In his first public comments on a suspected plot to kill the Saudi ambassador to the U.S., President Obama said Thursday that the scheme was "part of a pattern of dangerous and reckless behavior" by Iran.
"This is not just a dangerous escalation," Mr. Obama said at a joint White House news conference with South Korean President Lee Myung-bak. "This is just one example of a series of steps that they've taken to create violence and to behave in a way that you don't see other countries doing."
Mr. Lee, in the midst of a five-day visit to Washington that includes a state dinner and address to Congress, also condemned the reported terrorism plot, saying his government was "deeply shocked."
Some members of Congress have called on the Obama administration to take a harder line with actions that include the expulsion of Iranian diplomats. Mr. Obama said his administration would continue "to apply the toughest sanctions" and "continue to mobilize the international community" to further isolate Iran.
The president defended that path as the most effective option.
"Keep in mind that when I came into office, I think Iran saw itself as being able to play various countries against each other and avoid the kind of isolation that it deserved," Mr. Obama said. "Since that time ... more and more countries have been willing to speak out in forceful ways, whether through the United Nations or through other avenues, to say this is not acceptable behavior. And it is having an impact — Iran's economy is in a much more difficult state now than it was several years ago."
U.S. officials this week charged Mansour Arbabsiar, a U.S. citizen, and Gholam Shakuri, an official in Iran's Qods Force religious militia, with trying to hire a hit man from a Mexican drug cartel to bomb an unspecified D.C. restaurant that the ambassador was known to frequent.
Mr. Obama said the U.S. government knows Mr. Arbabsiar "had direct links, was paid by, and directed by, individuals in the Iranian government."
"Those facts are there for all to see," Mr. Obama said.
The South Korean leader addressed a joint session of Congress on Thursday afternoon before returning to the White House for the fifth state dinner for a foreign leader hosted by Mr. Obama.
On the subject of another belligerent nation, Mr. Obama and Mr. Lee pledged to keep working to contain North Korea's nuclear ambitions, although neither leader offered specifics.
"There's a great similarity between how Iran operates and how North Korea operates, a willingness on their part to break international rules, to flout international norms, to not live up to their own commitments," Mr. Obama said. "And each time they do that, the United States will join with its partners and allies in making sure that they pay a price."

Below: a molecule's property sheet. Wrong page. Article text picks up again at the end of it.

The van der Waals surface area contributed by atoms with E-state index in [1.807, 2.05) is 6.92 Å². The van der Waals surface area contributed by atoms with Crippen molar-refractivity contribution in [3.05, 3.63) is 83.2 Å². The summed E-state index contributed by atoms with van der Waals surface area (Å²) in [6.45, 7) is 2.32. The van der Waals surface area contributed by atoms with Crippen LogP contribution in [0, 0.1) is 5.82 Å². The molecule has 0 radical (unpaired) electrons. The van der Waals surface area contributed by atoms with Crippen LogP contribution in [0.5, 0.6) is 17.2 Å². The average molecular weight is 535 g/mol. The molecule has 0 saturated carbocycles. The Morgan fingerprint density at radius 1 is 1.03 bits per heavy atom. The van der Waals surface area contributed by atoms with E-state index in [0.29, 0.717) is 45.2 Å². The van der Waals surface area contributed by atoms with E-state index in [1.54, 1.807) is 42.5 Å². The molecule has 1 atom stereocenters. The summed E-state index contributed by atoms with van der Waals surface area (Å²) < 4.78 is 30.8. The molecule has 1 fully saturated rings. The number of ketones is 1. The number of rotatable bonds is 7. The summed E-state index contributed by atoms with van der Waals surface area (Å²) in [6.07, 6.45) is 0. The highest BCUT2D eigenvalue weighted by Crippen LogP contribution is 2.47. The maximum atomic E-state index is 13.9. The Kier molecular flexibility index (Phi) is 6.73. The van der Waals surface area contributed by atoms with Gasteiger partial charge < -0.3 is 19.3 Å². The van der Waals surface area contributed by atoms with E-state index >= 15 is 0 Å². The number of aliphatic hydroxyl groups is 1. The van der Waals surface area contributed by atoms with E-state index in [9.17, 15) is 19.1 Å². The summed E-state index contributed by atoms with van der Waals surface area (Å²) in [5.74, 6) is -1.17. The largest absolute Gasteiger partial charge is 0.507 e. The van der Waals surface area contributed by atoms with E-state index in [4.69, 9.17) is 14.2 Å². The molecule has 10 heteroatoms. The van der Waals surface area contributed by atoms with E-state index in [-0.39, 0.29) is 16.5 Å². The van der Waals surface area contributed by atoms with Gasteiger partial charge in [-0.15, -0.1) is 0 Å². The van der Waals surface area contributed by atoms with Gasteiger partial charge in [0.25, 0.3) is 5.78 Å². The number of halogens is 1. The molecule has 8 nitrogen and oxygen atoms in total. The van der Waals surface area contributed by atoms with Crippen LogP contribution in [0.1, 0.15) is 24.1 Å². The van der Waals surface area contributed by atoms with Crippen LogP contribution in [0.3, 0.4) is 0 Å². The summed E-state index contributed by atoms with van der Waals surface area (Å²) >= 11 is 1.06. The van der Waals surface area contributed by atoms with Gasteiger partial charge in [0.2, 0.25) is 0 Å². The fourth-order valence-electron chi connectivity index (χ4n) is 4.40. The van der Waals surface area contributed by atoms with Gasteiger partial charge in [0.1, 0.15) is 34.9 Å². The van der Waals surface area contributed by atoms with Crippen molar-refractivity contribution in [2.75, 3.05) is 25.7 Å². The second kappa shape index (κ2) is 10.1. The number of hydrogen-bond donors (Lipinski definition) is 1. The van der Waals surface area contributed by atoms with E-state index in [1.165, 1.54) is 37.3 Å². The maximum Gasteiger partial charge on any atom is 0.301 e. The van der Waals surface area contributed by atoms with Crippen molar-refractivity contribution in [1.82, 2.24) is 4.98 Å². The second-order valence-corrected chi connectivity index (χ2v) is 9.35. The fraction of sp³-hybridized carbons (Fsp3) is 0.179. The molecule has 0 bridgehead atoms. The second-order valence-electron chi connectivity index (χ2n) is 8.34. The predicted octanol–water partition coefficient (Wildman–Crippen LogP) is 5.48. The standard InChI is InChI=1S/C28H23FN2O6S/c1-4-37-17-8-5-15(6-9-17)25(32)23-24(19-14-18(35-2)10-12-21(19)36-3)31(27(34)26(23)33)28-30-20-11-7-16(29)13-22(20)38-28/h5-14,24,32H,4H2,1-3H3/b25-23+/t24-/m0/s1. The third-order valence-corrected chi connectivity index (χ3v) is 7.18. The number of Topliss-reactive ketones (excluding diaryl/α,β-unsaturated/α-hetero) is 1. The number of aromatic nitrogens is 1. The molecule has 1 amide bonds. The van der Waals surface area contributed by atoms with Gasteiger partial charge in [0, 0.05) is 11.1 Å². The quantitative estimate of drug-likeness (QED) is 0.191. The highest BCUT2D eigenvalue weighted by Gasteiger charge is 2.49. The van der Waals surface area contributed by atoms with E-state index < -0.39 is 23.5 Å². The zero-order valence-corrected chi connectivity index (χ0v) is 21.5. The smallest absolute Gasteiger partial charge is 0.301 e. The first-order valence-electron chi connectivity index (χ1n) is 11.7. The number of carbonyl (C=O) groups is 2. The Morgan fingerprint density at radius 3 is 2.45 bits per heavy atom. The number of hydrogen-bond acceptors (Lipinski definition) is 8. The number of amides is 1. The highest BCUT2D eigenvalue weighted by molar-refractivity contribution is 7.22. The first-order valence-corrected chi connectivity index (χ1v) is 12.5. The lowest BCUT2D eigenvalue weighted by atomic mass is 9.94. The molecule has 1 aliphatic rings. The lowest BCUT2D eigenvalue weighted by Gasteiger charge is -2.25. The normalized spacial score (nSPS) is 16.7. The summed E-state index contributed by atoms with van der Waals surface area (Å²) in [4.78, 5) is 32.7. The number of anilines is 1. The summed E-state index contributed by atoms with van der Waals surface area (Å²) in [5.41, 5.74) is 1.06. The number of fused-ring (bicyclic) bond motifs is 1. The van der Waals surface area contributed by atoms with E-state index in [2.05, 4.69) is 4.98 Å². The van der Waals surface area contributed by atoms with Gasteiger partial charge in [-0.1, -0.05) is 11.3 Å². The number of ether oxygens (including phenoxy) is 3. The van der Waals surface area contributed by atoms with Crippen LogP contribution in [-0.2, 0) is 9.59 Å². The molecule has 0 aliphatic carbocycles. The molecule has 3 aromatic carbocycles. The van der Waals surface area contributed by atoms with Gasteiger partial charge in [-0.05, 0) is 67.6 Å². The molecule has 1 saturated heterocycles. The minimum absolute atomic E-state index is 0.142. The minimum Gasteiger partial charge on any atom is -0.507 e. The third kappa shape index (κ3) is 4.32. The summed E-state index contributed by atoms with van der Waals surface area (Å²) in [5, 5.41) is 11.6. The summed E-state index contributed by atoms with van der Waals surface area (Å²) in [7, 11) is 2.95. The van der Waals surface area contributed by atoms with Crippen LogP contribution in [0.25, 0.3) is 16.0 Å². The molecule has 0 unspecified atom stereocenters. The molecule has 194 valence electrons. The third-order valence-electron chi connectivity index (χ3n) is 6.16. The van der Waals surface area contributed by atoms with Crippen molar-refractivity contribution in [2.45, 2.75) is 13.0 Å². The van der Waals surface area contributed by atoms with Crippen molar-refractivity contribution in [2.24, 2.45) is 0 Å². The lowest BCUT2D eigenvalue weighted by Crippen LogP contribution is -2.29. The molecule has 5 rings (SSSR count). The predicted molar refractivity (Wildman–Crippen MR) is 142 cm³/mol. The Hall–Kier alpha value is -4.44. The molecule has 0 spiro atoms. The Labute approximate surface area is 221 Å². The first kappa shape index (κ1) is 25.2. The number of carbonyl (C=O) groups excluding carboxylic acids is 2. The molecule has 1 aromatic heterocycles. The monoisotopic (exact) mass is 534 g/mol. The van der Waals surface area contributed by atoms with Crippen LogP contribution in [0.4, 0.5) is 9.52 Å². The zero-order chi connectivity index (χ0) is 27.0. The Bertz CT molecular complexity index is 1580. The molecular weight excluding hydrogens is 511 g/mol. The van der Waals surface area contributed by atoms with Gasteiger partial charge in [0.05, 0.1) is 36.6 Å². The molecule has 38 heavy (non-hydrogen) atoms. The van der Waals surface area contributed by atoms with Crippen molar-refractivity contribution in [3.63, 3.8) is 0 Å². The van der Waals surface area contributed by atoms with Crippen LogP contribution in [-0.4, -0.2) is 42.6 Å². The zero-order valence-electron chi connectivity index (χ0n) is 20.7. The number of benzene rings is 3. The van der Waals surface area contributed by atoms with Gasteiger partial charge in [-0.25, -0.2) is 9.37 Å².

Mr. Lee said his country and the U.S. would continue to apply a "principled approach" toward North Korea.
"We speak with one voice," Mr. Lee said. "For North Korea, the only way to ensure happiness for its people and to embark on that path to development is to abandon its nuclear ambitions. And so we have tried through peaceful means, through diplomatic means to strongly urge North Korea to abandon its nuclear ambitions."
Mr. Obama welcomed Mr. Lee to the White House under a steady drizzle in a South Lawn ceremony filled with military pomp. Both leaders hailed the congressional passage of a long-awaited free-trade agreement between South Korea and the U.S. on Wednesday night. Along with similar deals approved with Panama and Colombia, the accord marks the first major trade legislation of Mr. Obama's presidency and the biggest market-opening deal since the 1994 North American Free Trade Agreement with Mexico and Canada.
"This agreement will create more jobs," Mr. Lee said. "It will expand mutual investments into both of our countries. It will ... be a win for both of our countries."
The Obama administration said the deal will allow U.S. exports to South Korea to double in five years. The two men will visit a General Motors Co. plant near Detroit on Friday as Mr. Obama seeks to highlight the potential impact of the deal on the U.S. auto industry.
In his welcoming remarks, Mr. Obama described the United States as "a Pacific nation" and said the bond between the two countries is stronger than ever.
"Our alliance reflects a broader truth," said Mr. Obama, who spent much of his childhood in Indonesia. "The United States is a Pacific nation, and America is leading once more in the Asia-Pacific. I'm proud to say that the alliance between the United States and the Republic of Korea is stronger than it has ever been."
Mr. Lee, a former senior executive with manufacturing giant Hyundai and a former mayor of Seoul, called the two nations "global partners" and "a force for good."
The obvious friendship between the two leaders was not dampened by the weather. White House officials were planning to move the ceremony indoors, but decided to keep it outside. A drizzle turned to steady rain just as a military band struck up the "Star-Spangled Banner," and the dignitaries opened umbrellas.
Mr. Lee said he had visited the Korean War Veterans Memorial on the Mall on Wednesday and paid his respects to the more than 37,000 U.S. soldiers who died in the conflict.
"The Korean people have never forgotten what these fallen soldiers and their families gave up," Mr. Lee said. "We will always remain grateful to all of them."
© Copyright 2013 The Washington Times, LLC. Click here for reprint permission.
Dave Boyer is a White House correspondent for The Washington Times. A native of Allentown, Pa., Boyer worked for the Philadelphia Inquirer from 2002 to 2011 and also has covered Congress for the Times. He is a graduate of Penn State University. Boyer can be reached at email@example.com.
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